(2) Ms. marked as kha. It is a transcript prepared from a Ms of the Govt. Oriental Mss Library Madras and collated with another Ms of the same Library. Fols 1-11 (sutras); 1-59 (commentary). Size, 8.2″ x 6.3″. Lines, 11 in a page, and letters, 14 (Text) – 24 (commentary) in a line.
Script, Nagari. Material, English paper. The Ms is useless except for purposes of collation.
Govt. Sanskrit Library,
March 31, 1924
Translation (by Mike Magee)
Now the investigation into the Shakti mantra agama.
This indivisible creatrix is the self.
Chit-Shakti is the very essence of consciousness (chaitanya).
She, known as Anama, is called Shri Vidya.
Through the three tattvas, she becomes many.
The multitude of triangles and petals is her chakra.
She is the sum total of Shambhavi, Vidya and Shyama, who are the three tattvas and the three types.
She is the sum total of the various vidyas from east [clockwise] to north.
These vidyas are, therefore, her retinue.
Shyama is in the east.
Saubhagya, herself a composite-aggregate, is in the south.
Another composite-aggregate is in the west.
Shambhavi, with her retinue, is in the north.
There is another composite-aggregate above.
Mahavidya Tripurasundari, the Anuttara, is in the palace made from the wish-fulfilling gem (Chintamani).
She, in order to kill (the anti-god) Bhandasura, became many.
From her arose the many mantras, yantras and tantras.
With their various kinds of devotion and their various principles of worship (upasana).
From these arise various results (fruits).
The dwelling place of Shri is said to consist of bindu, triangle, eight triangles, two series of 10 triangles, 14 triangles, eight petals, 16 petals, three lines, and a rectangle.
This consists of nine enveloping gems.
Out of herself the mother created Saubhagya’s yantra.
Having produced this, she created the western place.
These three have various attendants.
The yantra of Shuddhi Vidya, her dwelling place, has two, three, six and sixteen petals.
The abode of Kumari has two, eight and 16 petals.
Each of these has a yantra with one, three, six, eight, five, eight, eight, 12 and six petals.
The yantra and dwelling place of Shyama has bindu, four, five and eight triangles, and 16 and eight petals.
This is the supreme abode of all the collectivity (?).
The yantra of Hari is bindu, eight, eight, six, 14 petals, and two sets of eight triangles.
The yantra of Shri Guru consists of bindu, eight, three, eight petals, three circles and a bhupura.
Or the abode of Shri Guru consists of the letters A-Ka-Tha within a triangle.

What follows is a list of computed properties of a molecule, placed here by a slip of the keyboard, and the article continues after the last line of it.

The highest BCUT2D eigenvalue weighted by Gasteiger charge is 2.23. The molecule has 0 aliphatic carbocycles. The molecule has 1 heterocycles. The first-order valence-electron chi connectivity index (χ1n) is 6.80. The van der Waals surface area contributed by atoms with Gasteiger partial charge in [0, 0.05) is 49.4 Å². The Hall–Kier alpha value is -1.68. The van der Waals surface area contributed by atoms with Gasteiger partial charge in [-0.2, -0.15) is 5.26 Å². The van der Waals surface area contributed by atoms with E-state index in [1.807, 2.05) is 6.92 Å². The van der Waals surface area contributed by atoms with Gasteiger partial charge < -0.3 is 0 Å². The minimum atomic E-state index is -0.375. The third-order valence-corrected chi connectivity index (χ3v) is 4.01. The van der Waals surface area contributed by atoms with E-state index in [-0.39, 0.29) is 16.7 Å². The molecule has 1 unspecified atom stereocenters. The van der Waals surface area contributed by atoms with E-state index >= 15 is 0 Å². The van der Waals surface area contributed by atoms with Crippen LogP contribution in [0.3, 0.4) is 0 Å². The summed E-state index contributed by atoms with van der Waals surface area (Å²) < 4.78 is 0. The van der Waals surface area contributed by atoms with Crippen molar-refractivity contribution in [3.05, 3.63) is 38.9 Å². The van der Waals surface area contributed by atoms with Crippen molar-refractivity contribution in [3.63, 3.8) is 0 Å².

All of the vidyas of the Anuttara consist of Shuddha Vidya.
Vartali has five avaranas or subsidiary circles.
Vatuka has six.
Tirodhana has the same number.
Bhuvaneshi has seven.
Sannihita has six.
Kameshi has three kalas.
Turiya has five.
Maharddha has six.
Shambhavi has five.
Mrigeshi has six.
The abode of the female excellence Bodhaka has four avaranas.
The female excellence Saubhagya has 15 letters.
Similar to her is the western Vidya.
Shyama has 100 letters.
The female excellence (vidya) Pushpini has 22 syllables.
The female excellence Shuka Vidya has 42 letters.
The female excellence Hasanti Devata has 35 syllables.
The excellence known as Shuddhavidya has three letters.
This is the yantra of Pushpini.
Shri has, therefore, all these different kinds of flowery circles.
Sharika is the parrot-coloured one.
She has hosts of attendants.
Of all these, She (Shyama) is the world-gladdener.
Her own yantra is bindu, three, six, and eight triangles, eight petals and an eight fold Earth square.
This number is (the number of) her hosts of attendants.
The yantra of Samaya Vidyeshvari originates from Shuddhi Vidya.
Saubhagya’s yantra has three, six and six triangles and two sets of eight petals with an earthsquare.
She has give attendants.
Vartali’s yantra has bindu, three petals, three triangles, 16 petals and an earthsquare.
Vatuka’s yantra has a bindu, three and eight triangles, eight petals and 16 petals.
Tirodhana’s yantra has 16 and eight petals and an earthsquare.
Bhuvaneshi’s yantra consists of bindu, three and six angles, eight triangles, eight petals, and an earthsquare.
Annapurna’s abode is bindu, six and eight triangles, 16 petals, eight petals and an earthsquare.
Bhuvaneshi has a secret yantra of bindu, triangle, four angles, a beautiful circle of 16 petals and an earthsquare.
Maharddha has a bindu, eight angles, two petals, 16 petals, eight petals and an earthsquare.
Svanayaki has a yantra of six angles.
Mishra Vidya’s yantra is 16-fold.
Vagvadini’s consists of eight lines.
Shambhavi’s yantra is four fold.
Kumari is the female excellence (vidya) of three letters.
Dvadasharddha has 10 letters.
Saubhagya Sannihita has 36 letters.
The mantra of Maha Heramba is of 28 letters.
The mantra of Vatuka is of 28 letters.
The Boar-Faced One (Varahi) has both a mantra of 108 syllables and nine syllables.
The female excellence (vidya) Yavantika has 56 letters.
The female excellence Bhuvaneshi is of one syllable.
Or else the female excellence of 27 letters.
The Kadi is the 15-lettered (vidya) starting with the letter Ka as first of the 15 letters.
Kamakala, the union of two things, the female excellence (vidya) of the fourth letter.
Mukhya’s vidya is one syllable.
The vidya Turya is of 13 letters.
Maharddha is the female excellence (vidya) of 109 letters.
Ashvarudha is the 12 syllabled female excellence.
The Mishra Vidya is the vidya of one syllable.
The Vagvadini is the vidya of 13 letters.
Para is the female excellence (vidya) of one syllable.
The Paraprasada form has two letters.
Parashambhu has both a six-fold and an 11-fold vidya of long and short vowels.
Para Shambhavi has a vidya which is fivefold and of both long and short vowels.
The chief vidya, the Annutara aggregate, has a vidya of 17 letters.
There is an infinite number of her divisions and sub-divisions.
These sutras were declared by Gaudapada.
Artwork is © Jan Bailey, 1975-2022. Translations are © Mike Magee 1975-2022.Questions or comments to email@example.com